Why This Time Could Be Different for Canaan Stock

You don’t have to know much about cryptocurrencies to understand that the market is volatile. By logical deduction, companies that are tied to this never-a-dull-moment sector are inherently risky. And that extends even more so for crypto mining equipment providers like Canaan (NASDAQ:CAN). On a year-to-date basis, Canaan stock is down over 38%, despite the underlying bitcoin (CCC:BTC-USD) price up roughly 135% over the same period.

Cryptocurrencies: Pile of altcoins represented as physical coins
Source: Shutterstock

Unfortunately, the concept of buying publicly traded companies levered to virtual currencies or crypto mining is a pick-your-poison affair. With the blockchain reward tokens, the direct sector has a “wild west” element to it that may not suit all investors.

On the flipside, with public corporations, you’re buying equity into a real business. Of course, that business is tied to the fantastical crypto sector, where disaster is sometimes only minutes away.

Further, Canaan’s third-quarter earnings report detailed just how risky its equity units really are. Financially, the numbers were terrible. Q3 net loss came in at $12.7 million or 54 cents per share, more than quadruple the size of Q2’s $2.38 million loss (10 cents per share). Not surprisingly, Canaan stock heaped more red ink on an already scarlet technical picture.

Of course, the financials overlook the potential upside to the underlying business. According to Canaan CFO Quanfu Hong, “demand for mining machines in the market continued to rebound in Q3 2020. We have received a large number of pre-sale orders scheduled for delivery starting in the fourth quarter.”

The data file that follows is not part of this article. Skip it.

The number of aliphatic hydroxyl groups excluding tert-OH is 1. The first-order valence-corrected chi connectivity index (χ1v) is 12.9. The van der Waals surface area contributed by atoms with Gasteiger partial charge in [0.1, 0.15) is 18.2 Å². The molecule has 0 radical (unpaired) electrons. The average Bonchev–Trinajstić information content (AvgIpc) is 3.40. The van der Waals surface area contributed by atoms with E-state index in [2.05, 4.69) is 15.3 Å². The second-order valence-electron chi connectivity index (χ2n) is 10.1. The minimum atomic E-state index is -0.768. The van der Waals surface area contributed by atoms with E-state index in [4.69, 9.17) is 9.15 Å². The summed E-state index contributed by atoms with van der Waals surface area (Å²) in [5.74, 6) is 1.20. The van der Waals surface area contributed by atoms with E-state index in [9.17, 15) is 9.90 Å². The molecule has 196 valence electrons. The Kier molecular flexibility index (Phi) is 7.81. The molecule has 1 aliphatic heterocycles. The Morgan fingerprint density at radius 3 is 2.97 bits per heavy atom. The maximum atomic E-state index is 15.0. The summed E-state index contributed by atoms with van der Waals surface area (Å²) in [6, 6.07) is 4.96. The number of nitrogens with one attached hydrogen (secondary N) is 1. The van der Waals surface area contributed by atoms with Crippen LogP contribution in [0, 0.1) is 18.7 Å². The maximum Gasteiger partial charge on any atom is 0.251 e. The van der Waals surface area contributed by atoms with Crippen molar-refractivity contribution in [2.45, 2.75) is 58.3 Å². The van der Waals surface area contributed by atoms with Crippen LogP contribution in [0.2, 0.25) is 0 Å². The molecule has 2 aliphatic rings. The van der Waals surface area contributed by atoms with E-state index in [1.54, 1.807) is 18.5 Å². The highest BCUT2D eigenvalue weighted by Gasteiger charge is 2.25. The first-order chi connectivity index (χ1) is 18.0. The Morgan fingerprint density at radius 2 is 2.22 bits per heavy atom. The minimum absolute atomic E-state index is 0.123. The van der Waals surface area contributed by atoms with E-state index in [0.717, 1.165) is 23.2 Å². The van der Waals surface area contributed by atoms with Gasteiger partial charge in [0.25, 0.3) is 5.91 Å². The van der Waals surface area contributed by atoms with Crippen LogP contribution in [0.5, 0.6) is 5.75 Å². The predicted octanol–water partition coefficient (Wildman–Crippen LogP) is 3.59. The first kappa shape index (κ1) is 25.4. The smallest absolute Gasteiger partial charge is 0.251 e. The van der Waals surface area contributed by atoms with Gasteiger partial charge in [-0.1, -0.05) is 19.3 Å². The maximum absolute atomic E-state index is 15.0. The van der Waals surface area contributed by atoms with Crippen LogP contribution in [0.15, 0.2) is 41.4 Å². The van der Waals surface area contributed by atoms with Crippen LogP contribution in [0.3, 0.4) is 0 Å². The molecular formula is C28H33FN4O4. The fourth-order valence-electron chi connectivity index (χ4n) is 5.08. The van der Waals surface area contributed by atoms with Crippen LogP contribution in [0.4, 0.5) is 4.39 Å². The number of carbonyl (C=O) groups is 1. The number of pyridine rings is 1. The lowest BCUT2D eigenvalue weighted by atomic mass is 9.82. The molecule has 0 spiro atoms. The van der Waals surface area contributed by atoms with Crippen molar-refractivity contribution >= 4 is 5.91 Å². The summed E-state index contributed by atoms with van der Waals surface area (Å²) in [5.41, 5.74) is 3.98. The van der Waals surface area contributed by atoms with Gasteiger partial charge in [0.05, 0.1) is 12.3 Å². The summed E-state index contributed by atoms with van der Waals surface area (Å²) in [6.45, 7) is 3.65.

So, should speculators jump aboard Canaan stock on anticipation of increased demand for crypto mining? Initially, the idea makes sense: though volatile, bitcoin is within touching distance of its all-time high.

However, blockchain mining is an energy-intensive process that involves computers competing with one another to solve complex problems.

Further, the winner-takes-all dynamic of most crypto mining protocols forces would-be miners to be economically rational players.

In other words, is the juice worth the squeeze? With improving solar energy technologies, the answer could be yes.

Canaan Stock Could Receive an Ironic Lifeline

As DigitalJournal.com points out, some critics have complained about bitcoin’s carbon footprint. Essentially, “mining is a huge waste of energy that is damaging to the environment.”

Certainly, if the virtual currency complex collapses, that would be a lot of energy expended for no good reason. As well, that’s one of the lingering fears associated with buying Canaan stock.

On the surface, bitcoin is a concept that should drive liberals and progressives nuts. To their perspective, virtual currencies and crypto mining represent nothing more than human avarice with a severe environmental cost.

Yet it’s also the advent of one of the left’s flagship projects – clean renewable energy – that’s providing an ironic lifeline to investments like Canaan stock.

Although specific details are difficult to come by because of myriad variables, we can safely say that crypto mining is expensive, many times prohibitively so. According to information from Digiconomist.net, the bitcoin mining’s cost percentage, or the ratio of electricity costs to total miner income is approximately 53.8%.